Home Gauging Mass Opinion: Don’t Label it Social Media

Gauging Mass Opinion: Don’t Label it Social Media

In the first generation of the social Web, the marketing groups and public relations teams would develop reports to provide metrics for a particular campaign. They were pretty much the sole users of “social media,” technologies.

That’s a problem as far as WiseWindow is concerned. Social media is a poor label for describing how comments, blog posts, updates and other opinions can be leveraged to gauge views across social networks and thousands of Web sites.

“Labeling of it as social media has limited its potential up to now,” said Marshall Toplansky, president of WiseWindow. “That is why we are calling it mass opinion business intelligence and not social media analytics.”

Now, the social Web is a real-time engine. Cloud computing is a reality and a new era is upon us that allows the enterprise to mine the vast sea of comments, reviews, updates and blog posts from millions of people. We’re entering an era where the social Web will serve as the main territory for performing predictive analytics.

WiseWindow is using artificial intelligence technology, web crawlers and the processing power of the cloud to get real-time results for enterprise customers. For example, this means that companies may leverage the social Web to make sales forecasts and gauge the opinions of mass society to immediately understand the current opinions about its brand or those of competitors.

WiseWindow calls the product Mass Opinion Business Intelligence, describing it as a service that goes beyond keyword search and click-throughs to predict market movement.

According to WiseWindow, sentiment analysis has failed as a strategic research tool. When matching words, the context is lost. People use words differently to describe their sentiments. The mass amount of data available makes the process overwhelming.

Instead, the WiseWindow web crawler will search for comments and other opinions across thousands of sites that are not blocked by privacy restrictions. The artificial intelligence trains itself to look for a particular topic. It brings back all related opinions. The information is then distilled for the client or made available through a web portal where the data can be analyzed.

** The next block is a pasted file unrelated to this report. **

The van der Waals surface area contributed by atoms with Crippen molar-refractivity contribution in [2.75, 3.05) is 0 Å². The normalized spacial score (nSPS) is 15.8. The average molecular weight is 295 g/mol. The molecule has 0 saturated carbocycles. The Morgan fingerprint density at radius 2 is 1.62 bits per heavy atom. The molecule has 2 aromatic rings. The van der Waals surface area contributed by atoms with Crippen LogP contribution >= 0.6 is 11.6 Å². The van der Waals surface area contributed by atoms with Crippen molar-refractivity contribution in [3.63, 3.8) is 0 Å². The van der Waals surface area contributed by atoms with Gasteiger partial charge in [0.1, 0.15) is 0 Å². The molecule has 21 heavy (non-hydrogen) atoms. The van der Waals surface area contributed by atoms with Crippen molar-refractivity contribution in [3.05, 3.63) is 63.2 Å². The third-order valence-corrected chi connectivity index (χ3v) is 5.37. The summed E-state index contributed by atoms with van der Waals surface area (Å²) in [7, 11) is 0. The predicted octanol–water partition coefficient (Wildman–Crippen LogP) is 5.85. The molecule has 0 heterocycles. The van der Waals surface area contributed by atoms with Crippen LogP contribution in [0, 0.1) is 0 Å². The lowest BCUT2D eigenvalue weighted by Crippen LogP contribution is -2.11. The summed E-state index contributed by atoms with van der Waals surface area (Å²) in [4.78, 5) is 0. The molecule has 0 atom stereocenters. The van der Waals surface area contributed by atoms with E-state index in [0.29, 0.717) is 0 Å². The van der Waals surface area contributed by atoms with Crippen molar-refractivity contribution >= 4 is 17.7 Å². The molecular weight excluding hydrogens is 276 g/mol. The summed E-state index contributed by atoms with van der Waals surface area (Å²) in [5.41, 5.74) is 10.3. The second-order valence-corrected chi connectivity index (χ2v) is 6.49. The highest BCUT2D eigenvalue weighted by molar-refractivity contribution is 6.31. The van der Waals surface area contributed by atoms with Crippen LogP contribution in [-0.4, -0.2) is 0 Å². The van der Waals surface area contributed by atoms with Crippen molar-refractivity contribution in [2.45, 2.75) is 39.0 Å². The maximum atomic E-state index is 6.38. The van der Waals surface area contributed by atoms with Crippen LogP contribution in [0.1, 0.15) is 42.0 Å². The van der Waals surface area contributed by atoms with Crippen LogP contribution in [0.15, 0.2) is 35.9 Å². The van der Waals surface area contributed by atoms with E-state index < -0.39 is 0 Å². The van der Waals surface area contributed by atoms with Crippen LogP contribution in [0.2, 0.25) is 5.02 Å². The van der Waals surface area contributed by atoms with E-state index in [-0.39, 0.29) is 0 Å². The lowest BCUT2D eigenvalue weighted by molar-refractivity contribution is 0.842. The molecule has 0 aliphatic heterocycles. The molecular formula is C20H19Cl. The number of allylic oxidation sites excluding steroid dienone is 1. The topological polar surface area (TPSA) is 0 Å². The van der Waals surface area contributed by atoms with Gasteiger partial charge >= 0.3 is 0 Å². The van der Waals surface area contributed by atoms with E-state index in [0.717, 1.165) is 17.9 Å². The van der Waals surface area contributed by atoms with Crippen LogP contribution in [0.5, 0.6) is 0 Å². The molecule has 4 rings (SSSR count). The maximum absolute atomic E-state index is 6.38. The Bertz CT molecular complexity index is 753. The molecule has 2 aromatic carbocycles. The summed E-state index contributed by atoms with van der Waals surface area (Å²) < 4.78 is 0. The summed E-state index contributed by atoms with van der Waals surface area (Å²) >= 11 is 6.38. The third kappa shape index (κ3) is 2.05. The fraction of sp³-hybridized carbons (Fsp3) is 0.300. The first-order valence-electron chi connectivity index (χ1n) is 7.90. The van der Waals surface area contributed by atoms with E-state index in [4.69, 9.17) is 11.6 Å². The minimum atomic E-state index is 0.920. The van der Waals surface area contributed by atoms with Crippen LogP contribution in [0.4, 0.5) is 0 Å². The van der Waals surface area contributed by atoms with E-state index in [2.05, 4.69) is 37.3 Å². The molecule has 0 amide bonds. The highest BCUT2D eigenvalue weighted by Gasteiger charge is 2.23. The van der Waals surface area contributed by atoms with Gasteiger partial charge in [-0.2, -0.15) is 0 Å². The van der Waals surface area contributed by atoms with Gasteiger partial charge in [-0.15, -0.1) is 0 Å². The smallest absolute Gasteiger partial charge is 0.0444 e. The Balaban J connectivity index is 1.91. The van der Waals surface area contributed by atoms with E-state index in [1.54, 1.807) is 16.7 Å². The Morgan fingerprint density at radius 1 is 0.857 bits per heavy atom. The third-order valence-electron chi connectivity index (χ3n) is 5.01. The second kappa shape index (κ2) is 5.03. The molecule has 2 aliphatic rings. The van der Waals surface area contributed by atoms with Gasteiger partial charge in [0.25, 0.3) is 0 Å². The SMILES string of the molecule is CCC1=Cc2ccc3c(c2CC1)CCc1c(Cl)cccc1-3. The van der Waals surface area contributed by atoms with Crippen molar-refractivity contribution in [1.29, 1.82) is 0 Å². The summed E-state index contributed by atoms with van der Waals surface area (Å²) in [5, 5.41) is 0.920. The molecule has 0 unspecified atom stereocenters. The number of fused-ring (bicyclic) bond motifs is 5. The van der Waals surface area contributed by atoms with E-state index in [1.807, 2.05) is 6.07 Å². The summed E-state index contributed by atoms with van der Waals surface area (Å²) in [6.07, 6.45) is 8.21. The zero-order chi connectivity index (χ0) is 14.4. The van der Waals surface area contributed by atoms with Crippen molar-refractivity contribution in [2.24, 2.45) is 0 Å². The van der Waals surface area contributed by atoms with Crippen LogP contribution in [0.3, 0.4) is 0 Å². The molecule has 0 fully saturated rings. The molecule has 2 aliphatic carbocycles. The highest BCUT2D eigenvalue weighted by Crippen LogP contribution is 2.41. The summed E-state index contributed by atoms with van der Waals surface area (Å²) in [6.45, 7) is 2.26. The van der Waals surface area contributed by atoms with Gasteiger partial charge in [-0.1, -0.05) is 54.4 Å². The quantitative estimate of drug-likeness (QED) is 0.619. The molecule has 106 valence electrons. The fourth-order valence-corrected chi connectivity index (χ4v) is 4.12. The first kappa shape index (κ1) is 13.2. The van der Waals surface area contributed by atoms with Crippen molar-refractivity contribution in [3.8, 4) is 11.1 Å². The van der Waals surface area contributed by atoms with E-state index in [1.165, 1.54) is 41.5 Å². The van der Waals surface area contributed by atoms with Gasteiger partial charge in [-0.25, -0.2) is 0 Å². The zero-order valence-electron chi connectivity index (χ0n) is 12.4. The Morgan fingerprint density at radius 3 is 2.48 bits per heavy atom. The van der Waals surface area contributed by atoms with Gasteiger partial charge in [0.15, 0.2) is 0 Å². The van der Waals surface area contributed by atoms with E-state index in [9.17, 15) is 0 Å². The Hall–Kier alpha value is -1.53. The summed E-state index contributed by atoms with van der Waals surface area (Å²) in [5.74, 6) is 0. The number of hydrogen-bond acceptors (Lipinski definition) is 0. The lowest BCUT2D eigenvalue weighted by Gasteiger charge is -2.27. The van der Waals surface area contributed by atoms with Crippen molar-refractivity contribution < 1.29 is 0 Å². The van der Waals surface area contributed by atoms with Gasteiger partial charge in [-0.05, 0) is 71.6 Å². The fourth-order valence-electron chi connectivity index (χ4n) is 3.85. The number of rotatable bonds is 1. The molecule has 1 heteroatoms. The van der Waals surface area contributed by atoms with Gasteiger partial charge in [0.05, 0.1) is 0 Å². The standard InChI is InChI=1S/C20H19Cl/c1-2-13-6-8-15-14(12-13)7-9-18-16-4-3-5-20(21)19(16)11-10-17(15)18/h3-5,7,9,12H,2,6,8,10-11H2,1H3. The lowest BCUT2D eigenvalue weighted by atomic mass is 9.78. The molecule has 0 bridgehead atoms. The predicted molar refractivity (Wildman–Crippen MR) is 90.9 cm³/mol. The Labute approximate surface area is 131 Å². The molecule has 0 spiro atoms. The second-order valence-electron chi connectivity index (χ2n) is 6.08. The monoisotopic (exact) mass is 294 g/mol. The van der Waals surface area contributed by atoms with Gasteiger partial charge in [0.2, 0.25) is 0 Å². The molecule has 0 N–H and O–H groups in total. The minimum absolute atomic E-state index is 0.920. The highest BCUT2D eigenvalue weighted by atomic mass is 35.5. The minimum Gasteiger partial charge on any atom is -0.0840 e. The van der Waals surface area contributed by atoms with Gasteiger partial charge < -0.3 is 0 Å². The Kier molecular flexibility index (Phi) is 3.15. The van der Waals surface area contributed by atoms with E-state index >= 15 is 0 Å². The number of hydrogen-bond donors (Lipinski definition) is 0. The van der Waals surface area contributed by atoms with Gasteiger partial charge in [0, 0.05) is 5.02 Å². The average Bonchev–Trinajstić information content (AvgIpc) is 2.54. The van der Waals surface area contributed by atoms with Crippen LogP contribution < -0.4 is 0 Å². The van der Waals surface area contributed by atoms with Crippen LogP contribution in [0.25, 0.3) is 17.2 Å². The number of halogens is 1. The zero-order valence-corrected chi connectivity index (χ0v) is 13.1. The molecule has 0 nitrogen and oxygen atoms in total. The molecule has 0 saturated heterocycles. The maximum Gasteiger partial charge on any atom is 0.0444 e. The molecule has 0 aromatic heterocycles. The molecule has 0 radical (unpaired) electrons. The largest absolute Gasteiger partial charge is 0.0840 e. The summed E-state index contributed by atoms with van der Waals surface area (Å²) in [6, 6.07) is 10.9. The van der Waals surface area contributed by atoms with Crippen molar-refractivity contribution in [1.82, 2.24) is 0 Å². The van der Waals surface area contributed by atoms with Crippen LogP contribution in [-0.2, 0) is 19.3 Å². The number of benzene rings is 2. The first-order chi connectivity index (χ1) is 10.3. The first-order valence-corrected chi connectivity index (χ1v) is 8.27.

Recently, WiseWindow worked with a client from the film industry. WiseWindow used its technology to research 400 films, generating 4.5 million comments from 70,000 sites. They distilled the data to lean what is hot and what is not.

As another example, , WiseWindow did research for the film, Marley and Me, starring Jennifer Anniston and Owen Wilson. The pre-release promotions featured Luke Wilson. But the comments from the Web demonstrated that Anniston had greater appeal than Wilson. As a result, the trailers were changed to feature Anniston more than Wilson.

WiseWindow was founded in 2007 by Rajiv Dulepet. He has an impressive background. He was a visiting scholar at Stanford’s School of Management and Engineering, spearheading the development of presidential prediction projects for both the 2004 and 2008 elections.

WiseWindow started developing its technology in 2007 and began working with clients last year. The company has four patents for its web crawling, auto-classifications of opinions, relevance recognition and in statistical language applications.

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